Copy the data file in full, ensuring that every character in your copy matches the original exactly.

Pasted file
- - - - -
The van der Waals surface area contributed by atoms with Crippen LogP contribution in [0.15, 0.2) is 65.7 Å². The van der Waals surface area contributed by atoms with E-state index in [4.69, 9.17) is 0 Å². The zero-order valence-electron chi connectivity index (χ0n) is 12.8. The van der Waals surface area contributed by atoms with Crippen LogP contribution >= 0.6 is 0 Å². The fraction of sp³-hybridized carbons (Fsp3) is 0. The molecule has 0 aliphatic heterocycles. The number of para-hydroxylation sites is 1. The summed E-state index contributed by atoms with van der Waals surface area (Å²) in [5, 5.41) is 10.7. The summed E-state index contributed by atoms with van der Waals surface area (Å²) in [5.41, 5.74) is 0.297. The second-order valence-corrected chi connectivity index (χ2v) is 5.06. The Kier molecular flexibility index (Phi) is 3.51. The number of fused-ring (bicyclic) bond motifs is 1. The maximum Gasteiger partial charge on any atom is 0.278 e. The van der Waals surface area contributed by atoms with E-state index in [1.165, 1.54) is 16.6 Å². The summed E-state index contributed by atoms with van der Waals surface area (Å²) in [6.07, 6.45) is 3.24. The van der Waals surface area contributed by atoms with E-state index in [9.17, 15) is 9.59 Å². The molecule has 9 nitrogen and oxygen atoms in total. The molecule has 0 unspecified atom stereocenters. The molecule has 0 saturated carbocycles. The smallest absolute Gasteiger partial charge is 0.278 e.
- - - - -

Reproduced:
The van der Waals surface area contributed by atoms with Crippen LogP contribution in [0.15, 0.2) is 65.7 Å². The van der Waals surface area contributed by atoms with E-state index in [4.69, 9.17) is 0 Å². The zero-order valence-electron chi connectivity index (χ0n) is 12.8. The van der Waals surface area contributed by atoms with Crippen LogP contribution >= 0.6 is 0 Å². The fraction of sp³-hybridized carbons (Fsp3) is 0. The molecule has 0 aliphatic heterocycles. The number of para-hydroxylation sites is 1. The summed E-state index contributed by atoms with van der Waals surface area (Å²) in [5, 5.41) is 10.7. The summed E-state index contributed by atoms with van der Waals surface area (Å²) in [5.41, 5.74) is 0.297. The second-order valence-corrected chi connectivity index (χ2v) is 5.06. The Kier molecular flexibility index (Phi) is 3.51. The number of fused-ring (bicyclic) bond motifs is 1. The maximum Gasteiger partial charge on any atom is 0.278 e. The van der Waals surface area contributed by atoms with E-state index in [1.165, 1.54) is 16.6 Å². The summed E-state index contributed by atoms with van der Waals surface area (Å²) in [6.07, 6.45) is 3.24. The van der Waals surface area contributed by atoms with E-state index in [9.17, 15) is 9.59 Å². The molecule has 9 nitrogen and oxygen atoms in total. The molecule has 0 unspecified atom stereocenters. The molecule has 0 saturated carbocycles. The smallest absolute Gasteiger partial charge is 0.278 e.